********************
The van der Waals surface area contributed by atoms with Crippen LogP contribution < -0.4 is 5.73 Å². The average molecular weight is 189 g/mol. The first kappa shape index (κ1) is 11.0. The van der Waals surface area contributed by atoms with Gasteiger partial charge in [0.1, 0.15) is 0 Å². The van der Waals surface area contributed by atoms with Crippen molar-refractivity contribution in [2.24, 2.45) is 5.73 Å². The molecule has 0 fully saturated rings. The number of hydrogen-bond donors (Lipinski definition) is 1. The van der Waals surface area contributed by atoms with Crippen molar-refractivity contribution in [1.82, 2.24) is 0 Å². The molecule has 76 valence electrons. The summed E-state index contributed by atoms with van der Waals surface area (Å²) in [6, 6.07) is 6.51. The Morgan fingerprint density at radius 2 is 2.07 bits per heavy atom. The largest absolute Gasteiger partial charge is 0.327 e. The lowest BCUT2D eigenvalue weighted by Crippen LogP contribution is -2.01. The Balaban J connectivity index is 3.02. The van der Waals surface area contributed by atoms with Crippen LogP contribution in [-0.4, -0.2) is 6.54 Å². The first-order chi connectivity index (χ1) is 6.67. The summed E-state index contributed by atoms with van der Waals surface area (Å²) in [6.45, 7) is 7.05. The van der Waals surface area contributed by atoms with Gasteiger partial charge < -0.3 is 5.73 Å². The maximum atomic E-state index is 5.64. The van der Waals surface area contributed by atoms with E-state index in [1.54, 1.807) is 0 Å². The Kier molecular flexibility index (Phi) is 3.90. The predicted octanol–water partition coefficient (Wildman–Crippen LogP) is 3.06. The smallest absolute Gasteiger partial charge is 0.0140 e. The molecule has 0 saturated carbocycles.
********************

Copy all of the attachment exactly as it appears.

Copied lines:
The van der Waals surface area contributed by atoms with Crippen LogP contribution < -0.4 is 5.73 Å². The average molecular weight is 189 g/mol. The first kappa shape index (κ1) is 11.0. The van der Waals surface area contributed by atoms with Gasteiger partial charge in [0.1, 0.15) is 0 Å². The van der Waals surface area contributed by atoms with Crippen molar-refractivity contribution in [2.24, 2.45) is 5.73 Å². The molecule has 0 fully saturated rings. The number of hydrogen-bond donors (Lipinski definition) is 1. The van der Waals surface area contributed by atoms with Crippen molar-refractivity contribution in [1.82, 2.24) is 0 Å². The molecule has 76 valence electrons. The summed E-state index contributed by atoms with van der Waals surface area (Å²) in [6, 6.07) is 6.51. The Morgan fingerprint density at radius 2 is 2.07 bits per heavy atom. The largest absolute Gasteiger partial charge is 0.327 e. The lowest BCUT2D eigenvalue weighted by Crippen LogP contribution is -2.01. The Balaban J connectivity index is 3.02. The van der Waals surface area contributed by atoms with Crippen LogP contribution in [-0.4, -0.2) is 6.54 Å². The first-order chi connectivity index (χ1) is 6.67. The summed E-state index contributed by atoms with van der Waals surface area (Å²) in [6.45, 7) is 7.05. The van der Waals surface area contributed by atoms with Gasteiger partial charge < -0.3 is 5.73 Å². The maximum atomic E-state index is 5.64. The van der Waals surface area contributed by atoms with E-state index in [1.54, 1.807) is 0 Å². The Kier molecular flexibility index (Phi) is 3.90. The predicted octanol–water partition coefficient (Wildman–Crippen LogP) is 3.06. The smallest absolute Gasteiger partial charge is 0.0140 e. The molecule has 0 saturated carbocycles.